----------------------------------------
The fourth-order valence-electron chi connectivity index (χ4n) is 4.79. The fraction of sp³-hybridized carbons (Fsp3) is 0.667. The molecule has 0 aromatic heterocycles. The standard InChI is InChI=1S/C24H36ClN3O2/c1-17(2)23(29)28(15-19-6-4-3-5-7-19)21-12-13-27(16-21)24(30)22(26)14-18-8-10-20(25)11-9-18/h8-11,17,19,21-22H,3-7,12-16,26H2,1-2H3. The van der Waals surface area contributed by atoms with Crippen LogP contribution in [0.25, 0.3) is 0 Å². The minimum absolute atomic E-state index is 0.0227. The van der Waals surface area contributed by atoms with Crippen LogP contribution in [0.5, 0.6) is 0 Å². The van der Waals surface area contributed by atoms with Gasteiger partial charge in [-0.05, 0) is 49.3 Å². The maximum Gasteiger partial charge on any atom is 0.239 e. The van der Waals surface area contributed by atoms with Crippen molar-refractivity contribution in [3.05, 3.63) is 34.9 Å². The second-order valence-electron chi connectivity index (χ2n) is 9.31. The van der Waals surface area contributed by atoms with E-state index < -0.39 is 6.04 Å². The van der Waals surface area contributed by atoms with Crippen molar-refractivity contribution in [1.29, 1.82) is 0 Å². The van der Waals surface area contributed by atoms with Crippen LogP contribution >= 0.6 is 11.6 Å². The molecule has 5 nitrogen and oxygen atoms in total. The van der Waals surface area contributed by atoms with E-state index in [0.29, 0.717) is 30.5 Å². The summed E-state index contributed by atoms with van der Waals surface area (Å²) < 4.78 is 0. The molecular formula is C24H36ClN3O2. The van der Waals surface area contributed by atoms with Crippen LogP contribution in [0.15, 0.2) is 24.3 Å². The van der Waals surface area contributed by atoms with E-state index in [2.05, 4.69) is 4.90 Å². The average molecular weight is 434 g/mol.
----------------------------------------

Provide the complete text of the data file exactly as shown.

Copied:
The fourth-order valence-electron chi connectivity index (χ4n) is 4.79. The fraction of sp³-hybridized carbons (Fsp3) is 0.667. The molecule has 0 aromatic heterocycles. The standard InChI is InChI=1S/C24H36ClN3O2/c1-17(2)23(29)28(15-19-6-4-3-5-7-19)21-12-13-27(16-21)24(30)22(26)14-18-8-10-20(25)11-9-18/h8-11,17,19,21-22H,3-7,12-16,26H2,1-2H3. The van der Waals surface area contributed by atoms with Crippen LogP contribution in [0.25, 0.3) is 0 Å². The minimum absolute atomic E-state index is 0.0227. The van der Waals surface area contributed by atoms with Crippen LogP contribution in [0.5, 0.6) is 0 Å². The van der Waals surface area contributed by atoms with Gasteiger partial charge in [-0.05, 0) is 49.3 Å². The maximum Gasteiger partial charge on any atom is 0.239 e. The van der Waals surface area contributed by atoms with Crippen molar-refractivity contribution in [3.05, 3.63) is 34.9 Å². The second-order valence-electron chi connectivity index (χ2n) is 9.31. The van der Waals surface area contributed by atoms with E-state index < -0.39 is 6.04 Å². The van der Waals surface area contributed by atoms with Crippen molar-refractivity contribution in [1.29, 1.82) is 0 Å². The van der Waals surface area contributed by atoms with Crippen LogP contribution >= 0.6 is 11.6 Å². The molecule has 5 nitrogen and oxygen atoms in total. The van der Waals surface area contributed by atoms with E-state index in [0.29, 0.717) is 30.5 Å². The summed E-state index contributed by atoms with van der Waals surface area (Å²) < 4.78 is 0. The molecular formula is C24H36ClN3O2. The van der Waals surface area contributed by atoms with Crippen LogP contribution in [0.15, 0.2) is 24.3 Å². The van der Waals surface area contributed by atoms with E-state index in [2.05, 4.69) is 4.90 Å². The average molecular weight is 434 g/mol.